"You're right out in nature and it can't be any fresher from right out in the bush,” said Betty Riesbeck of Litchfield.
Betty Riesbeck is making a tradition of picking berries and headed out to the farm with her husband, daughter and grandchildren.
This is exactly what Bob Alex envisioned when he bought this property back in 1979.
"It's something families can do together and today there's not enough things that grandma and (a) little child can do together. and this is one thing we can do to get people out,” said Alex.
There's a lot of ground to cover at Evergreen: eight acres of blueberries, two acres of raspberries and a small patch of blackberries.
This year Mother Nature delivered an early crop.
"It warmed up very early in April it got the whole season ahead of schedule by at least two weeks some crops almost three weeks."
So the season will only last another couple weeks. Another problem for this farmer is the birds.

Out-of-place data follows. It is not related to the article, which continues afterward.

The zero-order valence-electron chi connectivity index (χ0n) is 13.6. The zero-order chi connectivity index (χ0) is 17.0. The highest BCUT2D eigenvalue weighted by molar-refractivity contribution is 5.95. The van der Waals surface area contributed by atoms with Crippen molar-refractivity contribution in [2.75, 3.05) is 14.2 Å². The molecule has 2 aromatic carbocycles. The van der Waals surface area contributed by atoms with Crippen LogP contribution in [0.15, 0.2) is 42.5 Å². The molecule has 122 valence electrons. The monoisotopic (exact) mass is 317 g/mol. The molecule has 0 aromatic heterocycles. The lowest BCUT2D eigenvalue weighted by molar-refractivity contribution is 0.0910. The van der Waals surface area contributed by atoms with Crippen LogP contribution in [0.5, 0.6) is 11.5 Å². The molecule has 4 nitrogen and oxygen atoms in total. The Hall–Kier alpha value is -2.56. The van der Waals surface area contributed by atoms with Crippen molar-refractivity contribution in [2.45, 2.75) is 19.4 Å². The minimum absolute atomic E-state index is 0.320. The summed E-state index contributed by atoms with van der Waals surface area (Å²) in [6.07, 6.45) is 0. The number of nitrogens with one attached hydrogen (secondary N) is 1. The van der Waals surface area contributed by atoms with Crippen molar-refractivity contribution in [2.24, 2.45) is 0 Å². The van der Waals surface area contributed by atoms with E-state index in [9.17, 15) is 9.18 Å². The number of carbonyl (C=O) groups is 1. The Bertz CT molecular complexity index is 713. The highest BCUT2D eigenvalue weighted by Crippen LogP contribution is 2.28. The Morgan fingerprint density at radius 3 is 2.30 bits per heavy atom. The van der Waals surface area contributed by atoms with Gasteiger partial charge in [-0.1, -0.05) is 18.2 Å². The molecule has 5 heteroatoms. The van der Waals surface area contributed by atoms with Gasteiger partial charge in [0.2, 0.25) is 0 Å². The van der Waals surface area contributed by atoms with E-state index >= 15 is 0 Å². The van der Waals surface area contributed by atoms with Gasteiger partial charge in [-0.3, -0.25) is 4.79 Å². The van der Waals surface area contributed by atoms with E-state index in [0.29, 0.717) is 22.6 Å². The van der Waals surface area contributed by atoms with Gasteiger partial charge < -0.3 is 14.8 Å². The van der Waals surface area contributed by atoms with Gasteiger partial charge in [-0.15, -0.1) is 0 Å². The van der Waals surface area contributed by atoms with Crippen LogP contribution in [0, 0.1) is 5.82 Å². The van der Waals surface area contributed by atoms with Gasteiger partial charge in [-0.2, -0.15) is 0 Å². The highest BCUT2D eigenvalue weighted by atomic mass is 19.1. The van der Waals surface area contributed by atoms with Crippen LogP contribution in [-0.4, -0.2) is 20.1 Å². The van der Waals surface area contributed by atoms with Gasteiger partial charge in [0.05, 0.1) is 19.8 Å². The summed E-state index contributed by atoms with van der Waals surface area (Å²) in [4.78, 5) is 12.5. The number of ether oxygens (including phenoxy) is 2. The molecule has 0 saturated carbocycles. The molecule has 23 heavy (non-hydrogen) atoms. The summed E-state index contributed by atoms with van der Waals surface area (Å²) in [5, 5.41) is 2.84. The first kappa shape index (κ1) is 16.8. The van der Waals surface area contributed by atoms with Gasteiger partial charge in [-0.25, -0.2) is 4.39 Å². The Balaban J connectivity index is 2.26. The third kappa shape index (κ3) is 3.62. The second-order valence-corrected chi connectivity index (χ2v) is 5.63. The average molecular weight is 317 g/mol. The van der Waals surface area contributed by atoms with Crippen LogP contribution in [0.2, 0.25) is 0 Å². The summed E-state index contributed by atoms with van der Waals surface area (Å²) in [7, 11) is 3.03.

”That's what can decimate a blueberry crop in short order,” said Alex.
But besides blueberries, another mainstay on this farm is Zeke, a falcon trained to move out the flocks. As a result of that watch bird, the bushes remain full of berries.
"There's more than enough blueberry bushes," said Suzanne Barlow of Barkhamsted.
"Here you just grab a handful and it's quick picking,” said Karen Scribe of Southbury.
"Delicious, they're exceptionally sweet this year,” said Riesbeck.
"It's just fun to do and my sister and me love blueberries and we could sit down and eat a whole bag in a sitting,” said 13-year-old Travis Capanelli of Torrington.